Who Is Mistral Dawn?

Mistral Dawn is a thirty-something gal who has lived on both coasts of the US but somehow never in the middle. She currently resides in the Southeast US with her kitty cats (please spay or neuter! :-)) where she works as a hospital drudge and attends graduate school. Taken By The Huntsman is her first effort at writing fiction and if it is well received she has ideas for several more novels and short-stories in this series. Please feel free to visit her on FaceBook or drop her a line at mistralkdawn@gmail.com

Wednesday, October 21, 2015

A #TongueInCheek #Guide To #Animal #Rescue



Hey Everyone! :-)

I was going through some old files on my computer and I found a "manual" I wrote as a school assignment on how to do animal rescue.  It was titled An Animal Rescuer’s Guide to Staying (Relatively) Sane and I wrote it sort of tongue-in-cheek, but also sort of seriously.  Anyway, I thought some of you might find it interesting, so I decided to post bits of it in increments (it's kind of long) until all of it has been posted.  I thought these posts also might be a good opportunity to show you some pictures of some of the rescue babies who have impacted my life.  
The picture above is of Snuggly, a kitty who was found, starving, digging through a garbage can.  She was about seven years old, according to the vet, and had severe infections in her eyes and in her gums.  All of her teeth were rotten and ended up having to be removed.  As you can see from the picture, someone also removed her ears, but I don't know the circumstances surrounding how that happened.  
This picture was taken several weeks after Snuggly came to me; the infections in her eyes had cleared up and she'd had surgery on her mouth to remove the rotten teeth and she had put on some weight and was looking a little better.  Snuggly came by her name because, even though she was in a lot of pain, she was always the sweetest, most cuddly kitty you could ever meet.  Once she had fully recovered and was at a healthy weight, Snuggly went to her forever home with an older couple who had three other older cats and were looking for a "youngster" who could liven them up a bit but wasn't so young they'd wear them out.  Snuggly fit their family purrfectly. :-)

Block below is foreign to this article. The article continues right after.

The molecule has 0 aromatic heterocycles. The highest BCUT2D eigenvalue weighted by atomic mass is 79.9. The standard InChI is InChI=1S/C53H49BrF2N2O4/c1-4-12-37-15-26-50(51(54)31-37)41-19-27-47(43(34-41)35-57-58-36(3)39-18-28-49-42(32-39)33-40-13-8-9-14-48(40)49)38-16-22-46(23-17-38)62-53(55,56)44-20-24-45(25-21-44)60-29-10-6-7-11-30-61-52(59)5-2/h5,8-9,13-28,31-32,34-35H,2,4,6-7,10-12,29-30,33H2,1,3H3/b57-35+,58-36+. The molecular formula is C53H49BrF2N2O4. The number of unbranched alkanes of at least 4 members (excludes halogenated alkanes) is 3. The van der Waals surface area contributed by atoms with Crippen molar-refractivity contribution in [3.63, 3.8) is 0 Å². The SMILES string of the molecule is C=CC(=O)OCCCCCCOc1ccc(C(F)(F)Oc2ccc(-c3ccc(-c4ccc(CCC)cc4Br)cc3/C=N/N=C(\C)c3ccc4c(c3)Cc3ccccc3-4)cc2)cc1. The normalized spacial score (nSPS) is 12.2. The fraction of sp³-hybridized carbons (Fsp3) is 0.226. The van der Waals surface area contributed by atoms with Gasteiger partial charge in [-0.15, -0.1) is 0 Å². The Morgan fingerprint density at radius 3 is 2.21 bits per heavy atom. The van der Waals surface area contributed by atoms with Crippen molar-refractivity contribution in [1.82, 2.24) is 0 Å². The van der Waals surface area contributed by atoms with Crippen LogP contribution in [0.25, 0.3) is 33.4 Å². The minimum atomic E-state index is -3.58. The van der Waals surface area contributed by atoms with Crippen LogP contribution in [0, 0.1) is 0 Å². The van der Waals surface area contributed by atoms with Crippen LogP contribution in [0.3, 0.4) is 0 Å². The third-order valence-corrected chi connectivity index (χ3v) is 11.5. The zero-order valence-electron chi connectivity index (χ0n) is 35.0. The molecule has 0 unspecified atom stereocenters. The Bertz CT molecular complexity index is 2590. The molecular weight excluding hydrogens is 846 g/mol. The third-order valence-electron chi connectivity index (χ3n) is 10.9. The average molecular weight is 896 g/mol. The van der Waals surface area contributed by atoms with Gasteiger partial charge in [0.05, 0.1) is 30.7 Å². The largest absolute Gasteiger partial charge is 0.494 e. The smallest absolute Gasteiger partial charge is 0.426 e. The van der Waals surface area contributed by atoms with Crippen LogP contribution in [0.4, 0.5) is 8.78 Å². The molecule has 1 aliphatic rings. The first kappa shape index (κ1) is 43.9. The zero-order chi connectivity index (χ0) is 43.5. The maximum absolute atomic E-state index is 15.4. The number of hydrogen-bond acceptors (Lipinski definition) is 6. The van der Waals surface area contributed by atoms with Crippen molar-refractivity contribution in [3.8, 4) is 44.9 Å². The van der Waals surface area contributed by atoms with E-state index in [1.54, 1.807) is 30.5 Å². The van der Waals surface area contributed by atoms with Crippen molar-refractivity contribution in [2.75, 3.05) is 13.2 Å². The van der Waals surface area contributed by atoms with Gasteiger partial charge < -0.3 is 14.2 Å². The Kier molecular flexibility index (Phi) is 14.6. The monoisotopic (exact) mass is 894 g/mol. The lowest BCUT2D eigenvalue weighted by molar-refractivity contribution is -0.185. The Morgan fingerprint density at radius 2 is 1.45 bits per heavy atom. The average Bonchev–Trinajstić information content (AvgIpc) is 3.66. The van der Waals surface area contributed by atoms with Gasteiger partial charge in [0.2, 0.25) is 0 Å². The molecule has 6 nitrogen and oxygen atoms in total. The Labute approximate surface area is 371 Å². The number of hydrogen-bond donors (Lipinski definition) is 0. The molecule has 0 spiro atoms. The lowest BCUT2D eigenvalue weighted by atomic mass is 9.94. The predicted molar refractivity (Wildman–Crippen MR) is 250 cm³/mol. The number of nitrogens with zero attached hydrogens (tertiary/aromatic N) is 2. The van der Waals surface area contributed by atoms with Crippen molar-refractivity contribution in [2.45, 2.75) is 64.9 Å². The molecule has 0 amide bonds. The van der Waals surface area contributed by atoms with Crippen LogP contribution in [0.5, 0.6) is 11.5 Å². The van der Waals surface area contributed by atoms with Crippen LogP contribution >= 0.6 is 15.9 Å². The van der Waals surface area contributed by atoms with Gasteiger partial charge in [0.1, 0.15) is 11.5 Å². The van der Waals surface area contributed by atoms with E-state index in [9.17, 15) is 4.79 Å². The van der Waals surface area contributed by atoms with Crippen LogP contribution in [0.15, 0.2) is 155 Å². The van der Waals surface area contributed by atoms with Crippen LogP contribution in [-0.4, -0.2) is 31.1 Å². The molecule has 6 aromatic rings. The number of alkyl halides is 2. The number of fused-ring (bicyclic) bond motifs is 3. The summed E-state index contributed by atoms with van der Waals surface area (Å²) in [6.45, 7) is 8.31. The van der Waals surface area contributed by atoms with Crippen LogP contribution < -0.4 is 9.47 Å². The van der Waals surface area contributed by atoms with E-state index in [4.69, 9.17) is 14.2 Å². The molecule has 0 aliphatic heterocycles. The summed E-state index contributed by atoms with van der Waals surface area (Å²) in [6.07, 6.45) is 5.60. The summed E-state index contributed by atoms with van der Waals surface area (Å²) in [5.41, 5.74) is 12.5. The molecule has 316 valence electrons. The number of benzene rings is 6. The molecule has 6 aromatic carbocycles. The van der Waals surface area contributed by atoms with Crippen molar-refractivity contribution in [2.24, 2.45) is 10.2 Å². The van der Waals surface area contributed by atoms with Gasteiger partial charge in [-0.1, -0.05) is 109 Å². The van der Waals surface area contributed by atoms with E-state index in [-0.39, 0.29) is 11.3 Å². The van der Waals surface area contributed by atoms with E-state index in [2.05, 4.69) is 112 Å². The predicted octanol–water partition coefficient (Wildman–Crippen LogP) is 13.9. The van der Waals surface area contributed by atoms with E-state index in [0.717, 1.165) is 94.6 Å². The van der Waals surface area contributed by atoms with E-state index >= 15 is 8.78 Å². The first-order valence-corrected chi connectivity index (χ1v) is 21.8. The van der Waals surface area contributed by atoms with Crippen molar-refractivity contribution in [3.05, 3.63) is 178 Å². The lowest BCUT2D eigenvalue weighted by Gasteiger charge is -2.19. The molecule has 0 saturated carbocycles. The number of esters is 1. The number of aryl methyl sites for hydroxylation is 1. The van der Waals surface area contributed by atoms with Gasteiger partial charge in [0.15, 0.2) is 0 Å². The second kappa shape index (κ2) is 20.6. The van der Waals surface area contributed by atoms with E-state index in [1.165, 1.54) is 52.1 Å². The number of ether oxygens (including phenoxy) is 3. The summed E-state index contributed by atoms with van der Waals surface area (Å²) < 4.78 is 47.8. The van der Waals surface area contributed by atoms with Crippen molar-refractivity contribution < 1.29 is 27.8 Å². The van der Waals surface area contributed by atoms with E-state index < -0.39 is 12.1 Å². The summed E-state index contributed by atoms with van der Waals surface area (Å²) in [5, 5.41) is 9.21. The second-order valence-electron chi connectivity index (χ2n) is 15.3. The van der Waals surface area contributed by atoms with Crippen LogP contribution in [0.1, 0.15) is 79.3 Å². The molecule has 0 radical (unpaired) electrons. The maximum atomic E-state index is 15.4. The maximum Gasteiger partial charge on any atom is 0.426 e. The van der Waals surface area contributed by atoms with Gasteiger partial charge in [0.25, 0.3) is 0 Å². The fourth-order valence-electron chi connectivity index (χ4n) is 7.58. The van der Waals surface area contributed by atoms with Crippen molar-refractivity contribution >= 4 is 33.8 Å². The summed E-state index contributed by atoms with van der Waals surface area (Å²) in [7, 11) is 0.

Introduction to An Animal Rescuer’s Guide to Staying (Relatively) Sane:
Animal rescue can be an extremely rewarding pursuit. Like children, animals are completely dependent upon their care-takers. Because of this, the potential for abuse and neglect is extreme.

As a rescuer you will witness appalling acts of cruelty and the hideous results of apathy and ignorance; in fact, it is at these times when your help will be needed the most. You will also experience indescribable examples of love, selflessness, and beauty. Events will occur that will both rend and warm your heart – sometimes simultaneously. Animal rescue is a calling that is fraught with emotional ups and downs. 

The very nature of animal rescue is unpredictability. Because of this, the uninitiated or inexperienced can be caught unawares and the results can be devastating. It is not possible to over-stress the importance of being prepared to deal with any possible eventuality, which sometimes means admitting that you are not able to deal with a situation by yourself.

It is for these reasons that I am writing this handbook. It is my hope that the advice contained in these pages will assist someone in their efforts to ease the suffering of animals and, perhaps, to ease their own pain as well.

4 comments:

  1. I'm glad the cat has a good home. We have always had pets, just love them.

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    1. Me too!! It's not home without my kitties. :-)

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  2. It would break my heart to be an animal rescuer but I live knowing I'm saving an I male from cruelty. I rescued my four cats. They were strays and almost ended up in a home with two obnoxious twins before I got to them being all clever and stealth like when the mom and her brats were gone. ;)

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    1. Yeah, animal rescue can be hard, but also very rewarding. I'm glad your kitties have you. :-)

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